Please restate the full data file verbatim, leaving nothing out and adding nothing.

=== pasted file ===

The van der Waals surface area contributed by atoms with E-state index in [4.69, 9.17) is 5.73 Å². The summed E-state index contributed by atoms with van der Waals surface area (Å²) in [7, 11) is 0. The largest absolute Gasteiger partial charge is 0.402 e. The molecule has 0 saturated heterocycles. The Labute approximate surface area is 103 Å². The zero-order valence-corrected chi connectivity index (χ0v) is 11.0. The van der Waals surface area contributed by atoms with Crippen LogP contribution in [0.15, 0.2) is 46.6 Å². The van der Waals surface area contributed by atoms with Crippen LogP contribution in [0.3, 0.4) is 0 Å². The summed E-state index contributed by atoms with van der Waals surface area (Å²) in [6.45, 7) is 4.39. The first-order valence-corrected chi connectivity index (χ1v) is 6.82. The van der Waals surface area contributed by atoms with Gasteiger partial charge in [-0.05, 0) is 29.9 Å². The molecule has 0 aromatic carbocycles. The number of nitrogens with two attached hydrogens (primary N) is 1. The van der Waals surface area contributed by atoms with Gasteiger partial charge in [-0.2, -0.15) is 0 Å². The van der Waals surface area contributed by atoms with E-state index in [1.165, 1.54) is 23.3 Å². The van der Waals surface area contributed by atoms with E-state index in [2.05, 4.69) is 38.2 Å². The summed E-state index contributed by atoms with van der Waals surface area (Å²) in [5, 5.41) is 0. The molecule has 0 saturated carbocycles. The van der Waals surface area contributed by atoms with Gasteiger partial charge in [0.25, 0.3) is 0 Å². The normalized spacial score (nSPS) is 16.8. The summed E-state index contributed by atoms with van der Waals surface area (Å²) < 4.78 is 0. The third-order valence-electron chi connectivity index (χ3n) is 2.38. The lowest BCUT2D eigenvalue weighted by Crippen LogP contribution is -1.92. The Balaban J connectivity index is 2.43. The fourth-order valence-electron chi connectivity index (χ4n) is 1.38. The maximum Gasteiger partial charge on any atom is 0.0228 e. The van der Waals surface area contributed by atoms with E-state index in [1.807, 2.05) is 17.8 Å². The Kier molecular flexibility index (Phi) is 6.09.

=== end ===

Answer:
The van der Waals surface area contributed by atoms with E-state index in [4.69, 9.17) is 5.73 Å². The summed E-state index contributed by atoms with van der Waals surface area (Å²) in [7, 11) is 0. The largest absolute Gasteiger partial charge is 0.402 e. The molecule has 0 saturated heterocycles. The Labute approximate surface area is 103 Å². The zero-order valence-corrected chi connectivity index (χ0v) is 11.0. The van der Waals surface area contributed by atoms with Crippen LogP contribution in [0.15, 0.2) is 46.6 Å². The van der Waals surface area contributed by atoms with Crippen LogP contribution in [0.3, 0.4) is 0 Å². The summed E-state index contributed by atoms with van der Waals surface area (Å²) in [6.45, 7) is 4.39. The first-order valence-corrected chi connectivity index (χ1v) is 6.82. The van der Waals surface area contributed by atoms with Gasteiger partial charge in [-0.05, 0) is 29.9 Å². The molecule has 0 aromatic carbocycles. The number of nitrogens with two attached hydrogens (primary N) is 1. The van der Waals surface area contributed by atoms with Gasteiger partial charge in [-0.2, -0.15) is 0 Å². The van der Waals surface area contributed by atoms with E-state index in [1.165, 1.54) is 23.3 Å². The van der Waals surface area contributed by atoms with E-state index in [2.05, 4.69) is 38.2 Å². The summed E-state index contributed by atoms with van der Waals surface area (Å²) in [5, 5.41) is 0. The molecule has 0 saturated carbocycles. The van der Waals surface area contributed by atoms with Gasteiger partial charge in [0.25, 0.3) is 0 Å². The normalized spacial score (nSPS) is 16.8. The summed E-state index contributed by atoms with van der Waals surface area (Å²) < 4.78 is 0. The third-order valence-electron chi connectivity index (χ3n) is 2.38. The lowest BCUT2D eigenvalue weighted by Crippen LogP contribution is -1.92. The Balaban J connectivity index is 2.43. The fourth-order valence-electron chi connectivity index (χ4n) is 1.38. The maximum Gasteiger partial charge on any atom is 0.0228 e. The van der Waals surface area contributed by atoms with E-state index in [1.807, 2.05) is 17.8 Å². The Kier molecular flexibility index (Phi) is 6.09.